Why the move? We need space for the expanding art and music collection! The art and music, as I’m sure some of you know, is currently tucked in the back of the stacks with no room to grow, yet grow it has. There are some new books to be incorporated into the collection and they need to be shelved somewhere. The goal is to house the art and music collections in the music room itself; there are plenty of shelves and the location is far more appropriate.

Upcoming goal: get us set up on the state’s Interlibrary Loan system. More on that to come. In the meantime, have another picture of campus wearing her summer glory:

Go out and enjoy the day! It's a beautiful one. #collegethomasmore #newhampshire #newengland #nofilter #summer

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Saturday Librarian: By the Numbers

Saturday Librarian: By the Numbers

Everyone likes numbers right? How about a numerical run down of the year:

176 — books cataloged in the Ballroom and Newman Room, covering linguistics and literature

854 — books cataloged in the Scholars Lounge, covering general knowledge and starting on the (robust) Philosophy section

929 — books cataloged in the Stacks, covering a few of my favorite things history, politics, art and music.

115— books from the end of the semester that still need to be checked in and included in the numbers above, for a total of…

2,074 books checked in or cataloged during the 2015-2016 academic year.

42,945 — estimated number of volumes in the library

That puts us at a completion rate of 5%.

17 — Saturday cataloging days in the 2nd semester

48 — Blog posts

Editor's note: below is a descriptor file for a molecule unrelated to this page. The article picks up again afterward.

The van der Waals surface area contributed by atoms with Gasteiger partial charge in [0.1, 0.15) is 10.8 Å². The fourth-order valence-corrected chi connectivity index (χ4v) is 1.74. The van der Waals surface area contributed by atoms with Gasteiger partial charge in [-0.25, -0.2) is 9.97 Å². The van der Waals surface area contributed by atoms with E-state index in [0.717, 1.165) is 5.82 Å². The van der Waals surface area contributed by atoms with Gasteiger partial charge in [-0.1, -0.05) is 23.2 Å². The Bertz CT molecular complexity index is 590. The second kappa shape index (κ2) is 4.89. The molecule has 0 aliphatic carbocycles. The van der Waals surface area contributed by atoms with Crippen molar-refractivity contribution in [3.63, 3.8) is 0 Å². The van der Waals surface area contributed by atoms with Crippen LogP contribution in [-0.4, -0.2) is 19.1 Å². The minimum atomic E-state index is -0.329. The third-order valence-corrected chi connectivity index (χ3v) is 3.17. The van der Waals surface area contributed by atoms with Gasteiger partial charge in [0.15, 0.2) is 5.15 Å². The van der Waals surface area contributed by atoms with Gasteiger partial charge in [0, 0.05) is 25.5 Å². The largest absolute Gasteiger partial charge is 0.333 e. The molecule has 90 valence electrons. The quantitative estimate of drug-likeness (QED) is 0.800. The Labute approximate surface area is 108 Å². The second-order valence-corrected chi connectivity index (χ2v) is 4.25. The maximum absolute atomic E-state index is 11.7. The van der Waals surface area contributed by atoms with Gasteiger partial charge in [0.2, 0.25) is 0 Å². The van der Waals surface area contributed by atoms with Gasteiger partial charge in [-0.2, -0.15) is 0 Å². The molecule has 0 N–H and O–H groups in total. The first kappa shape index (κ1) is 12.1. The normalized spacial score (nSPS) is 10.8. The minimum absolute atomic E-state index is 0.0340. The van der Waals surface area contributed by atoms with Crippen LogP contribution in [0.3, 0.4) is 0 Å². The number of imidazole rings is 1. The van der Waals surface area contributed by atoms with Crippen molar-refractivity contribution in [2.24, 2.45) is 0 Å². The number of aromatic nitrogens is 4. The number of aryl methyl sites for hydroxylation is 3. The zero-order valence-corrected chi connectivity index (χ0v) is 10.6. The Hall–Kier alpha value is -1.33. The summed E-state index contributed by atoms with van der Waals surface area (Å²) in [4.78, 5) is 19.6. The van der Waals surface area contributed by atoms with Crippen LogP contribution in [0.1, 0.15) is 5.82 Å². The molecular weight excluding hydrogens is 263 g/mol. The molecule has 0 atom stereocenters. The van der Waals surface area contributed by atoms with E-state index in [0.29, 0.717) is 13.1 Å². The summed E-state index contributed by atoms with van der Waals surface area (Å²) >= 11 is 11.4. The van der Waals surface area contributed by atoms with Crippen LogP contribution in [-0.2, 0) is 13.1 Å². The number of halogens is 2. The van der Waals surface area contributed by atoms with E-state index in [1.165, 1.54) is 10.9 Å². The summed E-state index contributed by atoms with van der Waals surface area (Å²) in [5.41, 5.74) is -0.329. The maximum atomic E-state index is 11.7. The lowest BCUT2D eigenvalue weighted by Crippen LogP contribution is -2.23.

822 — Blog page views (thank you!)

Given the fact that I’m not able to devote full time to the library, I’m pretty happy with the progress we’ve made. Would I love to have done more? Sure, who wouldn’t? But for a part time librarian with part time student workers, the numbers are respectable.

More to come on the projects for the summer and into next year, in the mean time enjoy these pictures from Saturday

 

Achievement unlock: librarian like a boss #temporaryoffice #classy #cataloginginstyle

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Happy Saturday! All is quiet after graduation but time and books wait for no woman… #collegethomasmore #saturdaylibrarian #nofilter

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Planning for pruning

When at last we have a handle on what we have, what we don’t have, and what has already been acquired, there will come a (likely long needed) pruning of the collection. Pruning sounds so much better than weeding doesn’t it? Call it pruning, weeding, deselection, discarding, collection maintenance, or “throwing out books, you uncivilized lout!” it is a necessary part of collection development and management.

The time is not remotely close, but when it does arrive, the question will be what to do with the books that can no longer call the Warren home sweet home? A number of these books began their lives calling other libraries home. Can a book find a 3rd library home after 2 deselections? I have my doubts but I’m willing to try. On the other hand, we could run a deselection outlet online, selling those books which are too damaged to continue or which no longer fit within the library– if you know anyone who wants an old science textbook we can probably part with a few. But not the actual ancient ones, like Aristotle. Those still have a home.

There is an argument that is made that everything should be held because it has some historical value, however slight. Certainly there are books that, if held onto long enough, begin to have value on the other side. The question then is whether you can afford the maintenance and physical plant costs? Given the number of books awaiting processing, the answer is likely no. There will be a number of deselections in the future, and that is for the health of the collection. Never fear, I will not be taking this on alone. There is certainly be faculty input. In the meantime, I wonder how large an audience I’d have for those books we do eventually part ways with. Is there an audience? It would be a good bump to the library budget, for sure, and that is a practical consideration to be sure.